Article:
The soundtrack was played off of laserdiscs, a technology so new that the first Photon’s recording was actually etched on a glass prototype disc about a quarter of an inch thick. For those of you who never got to watch movies on laserdisc during middle school science class growing up, imagine a CD (you’re old enough that you do know what a CD is, right?) the size of a dinner plate. Or, more accurately, those dinner plates they put actual dinner plates on at fancy restaurants. This was the horsepower Photon was working with.
“We were pretty cutting edge for things back then, the way we processed things,” Carter said, later adding, “For the ‘80s it was pretty advanced stuff.”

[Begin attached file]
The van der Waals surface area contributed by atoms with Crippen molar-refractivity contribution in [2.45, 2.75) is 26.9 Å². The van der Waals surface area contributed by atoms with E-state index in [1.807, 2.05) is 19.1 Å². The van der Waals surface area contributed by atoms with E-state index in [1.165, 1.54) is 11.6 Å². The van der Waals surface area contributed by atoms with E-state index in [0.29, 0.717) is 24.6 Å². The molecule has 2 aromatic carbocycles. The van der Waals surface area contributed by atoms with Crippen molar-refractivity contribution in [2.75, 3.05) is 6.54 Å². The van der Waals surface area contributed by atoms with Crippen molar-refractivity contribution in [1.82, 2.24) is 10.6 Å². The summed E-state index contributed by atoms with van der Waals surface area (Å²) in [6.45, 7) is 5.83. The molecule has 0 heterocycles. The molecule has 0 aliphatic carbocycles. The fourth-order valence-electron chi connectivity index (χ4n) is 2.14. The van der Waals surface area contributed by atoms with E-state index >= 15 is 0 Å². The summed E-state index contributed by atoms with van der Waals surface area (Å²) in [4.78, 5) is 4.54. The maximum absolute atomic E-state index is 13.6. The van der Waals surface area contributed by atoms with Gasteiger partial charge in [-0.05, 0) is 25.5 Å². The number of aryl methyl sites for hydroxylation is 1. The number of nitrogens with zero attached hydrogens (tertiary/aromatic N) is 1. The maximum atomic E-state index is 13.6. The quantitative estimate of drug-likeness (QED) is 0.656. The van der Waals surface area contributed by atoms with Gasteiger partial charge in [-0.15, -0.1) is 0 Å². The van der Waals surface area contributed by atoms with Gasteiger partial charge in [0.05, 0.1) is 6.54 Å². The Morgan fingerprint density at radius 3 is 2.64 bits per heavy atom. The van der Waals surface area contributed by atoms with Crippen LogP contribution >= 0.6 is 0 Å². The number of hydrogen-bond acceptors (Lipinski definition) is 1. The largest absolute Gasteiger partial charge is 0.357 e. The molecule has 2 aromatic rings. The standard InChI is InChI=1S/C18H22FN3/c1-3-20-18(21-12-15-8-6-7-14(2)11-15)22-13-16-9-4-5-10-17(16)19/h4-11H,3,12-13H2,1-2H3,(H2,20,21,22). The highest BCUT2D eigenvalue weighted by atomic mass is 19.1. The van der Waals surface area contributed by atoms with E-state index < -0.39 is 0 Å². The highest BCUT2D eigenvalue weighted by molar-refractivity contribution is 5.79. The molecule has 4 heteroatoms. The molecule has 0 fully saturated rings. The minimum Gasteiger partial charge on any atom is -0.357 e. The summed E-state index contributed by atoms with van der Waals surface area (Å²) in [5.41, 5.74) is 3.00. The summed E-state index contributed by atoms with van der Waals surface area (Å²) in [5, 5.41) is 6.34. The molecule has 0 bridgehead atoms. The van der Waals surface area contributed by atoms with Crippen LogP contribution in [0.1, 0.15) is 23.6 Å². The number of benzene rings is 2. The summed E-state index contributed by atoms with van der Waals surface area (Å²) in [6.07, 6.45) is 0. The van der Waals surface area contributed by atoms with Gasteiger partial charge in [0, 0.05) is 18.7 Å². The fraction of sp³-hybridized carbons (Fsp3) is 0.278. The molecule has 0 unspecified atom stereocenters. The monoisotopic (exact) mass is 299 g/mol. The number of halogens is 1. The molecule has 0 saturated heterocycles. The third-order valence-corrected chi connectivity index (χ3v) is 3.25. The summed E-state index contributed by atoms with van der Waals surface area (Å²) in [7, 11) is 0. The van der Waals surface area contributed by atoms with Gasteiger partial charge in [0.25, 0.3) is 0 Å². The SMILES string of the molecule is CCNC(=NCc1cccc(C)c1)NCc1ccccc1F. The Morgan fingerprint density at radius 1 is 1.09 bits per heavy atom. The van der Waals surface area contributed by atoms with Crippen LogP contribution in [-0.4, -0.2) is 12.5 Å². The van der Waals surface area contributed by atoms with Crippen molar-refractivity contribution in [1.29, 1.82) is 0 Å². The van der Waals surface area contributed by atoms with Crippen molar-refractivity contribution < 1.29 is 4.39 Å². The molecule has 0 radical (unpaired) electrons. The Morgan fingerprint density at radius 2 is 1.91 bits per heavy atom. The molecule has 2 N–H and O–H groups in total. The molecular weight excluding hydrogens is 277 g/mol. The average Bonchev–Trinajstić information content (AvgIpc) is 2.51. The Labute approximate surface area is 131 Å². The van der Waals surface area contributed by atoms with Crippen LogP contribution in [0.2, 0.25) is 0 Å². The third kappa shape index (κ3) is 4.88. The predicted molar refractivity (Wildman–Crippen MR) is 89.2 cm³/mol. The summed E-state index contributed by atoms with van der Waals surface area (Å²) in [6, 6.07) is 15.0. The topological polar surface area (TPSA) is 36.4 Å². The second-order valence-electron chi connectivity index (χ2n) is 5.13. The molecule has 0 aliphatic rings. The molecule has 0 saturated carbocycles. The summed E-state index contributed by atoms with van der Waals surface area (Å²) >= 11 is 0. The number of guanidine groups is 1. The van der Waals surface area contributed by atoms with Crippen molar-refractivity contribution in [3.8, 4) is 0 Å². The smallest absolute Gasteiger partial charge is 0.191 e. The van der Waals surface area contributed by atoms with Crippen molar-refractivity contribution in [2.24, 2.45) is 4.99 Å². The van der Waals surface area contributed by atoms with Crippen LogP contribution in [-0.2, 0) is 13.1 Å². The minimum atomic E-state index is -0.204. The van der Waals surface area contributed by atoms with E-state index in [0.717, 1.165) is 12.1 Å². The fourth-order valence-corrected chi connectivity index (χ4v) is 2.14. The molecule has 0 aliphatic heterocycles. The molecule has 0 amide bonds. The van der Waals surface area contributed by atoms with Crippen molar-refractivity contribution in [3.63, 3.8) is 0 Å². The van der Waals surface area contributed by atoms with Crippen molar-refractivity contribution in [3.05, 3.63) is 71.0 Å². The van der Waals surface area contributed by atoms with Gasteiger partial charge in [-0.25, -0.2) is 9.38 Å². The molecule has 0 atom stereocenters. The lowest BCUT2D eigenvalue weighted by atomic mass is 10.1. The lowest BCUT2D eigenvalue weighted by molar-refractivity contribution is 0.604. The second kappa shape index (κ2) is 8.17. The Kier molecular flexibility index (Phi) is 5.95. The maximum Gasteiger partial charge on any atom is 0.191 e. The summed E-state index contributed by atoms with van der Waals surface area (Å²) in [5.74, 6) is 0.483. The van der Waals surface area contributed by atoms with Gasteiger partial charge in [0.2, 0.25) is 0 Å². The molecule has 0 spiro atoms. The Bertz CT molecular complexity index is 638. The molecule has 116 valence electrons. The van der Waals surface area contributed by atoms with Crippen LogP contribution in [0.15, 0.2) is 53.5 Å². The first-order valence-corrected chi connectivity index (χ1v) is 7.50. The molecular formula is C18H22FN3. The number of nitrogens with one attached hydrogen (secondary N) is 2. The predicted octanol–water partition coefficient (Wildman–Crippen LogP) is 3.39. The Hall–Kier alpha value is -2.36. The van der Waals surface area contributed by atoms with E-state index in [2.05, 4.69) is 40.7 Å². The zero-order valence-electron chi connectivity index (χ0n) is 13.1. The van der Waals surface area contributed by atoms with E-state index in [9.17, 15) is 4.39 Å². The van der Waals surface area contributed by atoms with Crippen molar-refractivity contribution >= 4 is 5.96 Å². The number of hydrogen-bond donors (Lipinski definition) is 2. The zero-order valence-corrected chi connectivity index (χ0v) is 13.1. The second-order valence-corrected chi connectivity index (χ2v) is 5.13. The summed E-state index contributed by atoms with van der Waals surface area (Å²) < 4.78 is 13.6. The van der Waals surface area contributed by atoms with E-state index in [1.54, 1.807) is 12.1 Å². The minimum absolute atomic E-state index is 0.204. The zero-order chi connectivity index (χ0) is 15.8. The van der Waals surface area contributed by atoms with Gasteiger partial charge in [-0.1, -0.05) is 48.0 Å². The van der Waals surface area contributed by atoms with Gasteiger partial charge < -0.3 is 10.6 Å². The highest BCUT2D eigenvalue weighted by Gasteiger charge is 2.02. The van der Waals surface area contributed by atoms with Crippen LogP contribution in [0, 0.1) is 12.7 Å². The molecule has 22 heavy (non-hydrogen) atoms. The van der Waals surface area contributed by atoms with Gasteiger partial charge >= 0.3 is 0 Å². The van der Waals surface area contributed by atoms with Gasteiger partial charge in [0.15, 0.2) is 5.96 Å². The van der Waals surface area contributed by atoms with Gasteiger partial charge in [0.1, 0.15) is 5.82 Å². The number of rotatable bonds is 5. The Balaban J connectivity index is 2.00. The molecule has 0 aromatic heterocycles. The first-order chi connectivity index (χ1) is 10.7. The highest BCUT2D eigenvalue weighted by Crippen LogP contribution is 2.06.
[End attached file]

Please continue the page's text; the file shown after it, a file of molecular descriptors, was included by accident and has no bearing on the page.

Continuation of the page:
Carter imagined Photon as something cool enough that people would want to watch, so the arenas had observation decks for onlookers (laser tag was “a lot more theme-y back then than it is now”), and some were equipped with actual lasers for laser shows. Caillat told me he considered opening an arena with a restaurant where people could eat dinner while overlooking the players. For a brief moment in time, there was even a tie-in TV show produced in Japan, which Carter lovingly described as “probably the world’s worst semi-animated TV show,” adding, judiciously, “it was terrible.” A home version of Photon was the top selling toy in the country for Christmas of 1986.
Kyle Kramer is an intergallactic warrior. He's on Twitter - @kylekramer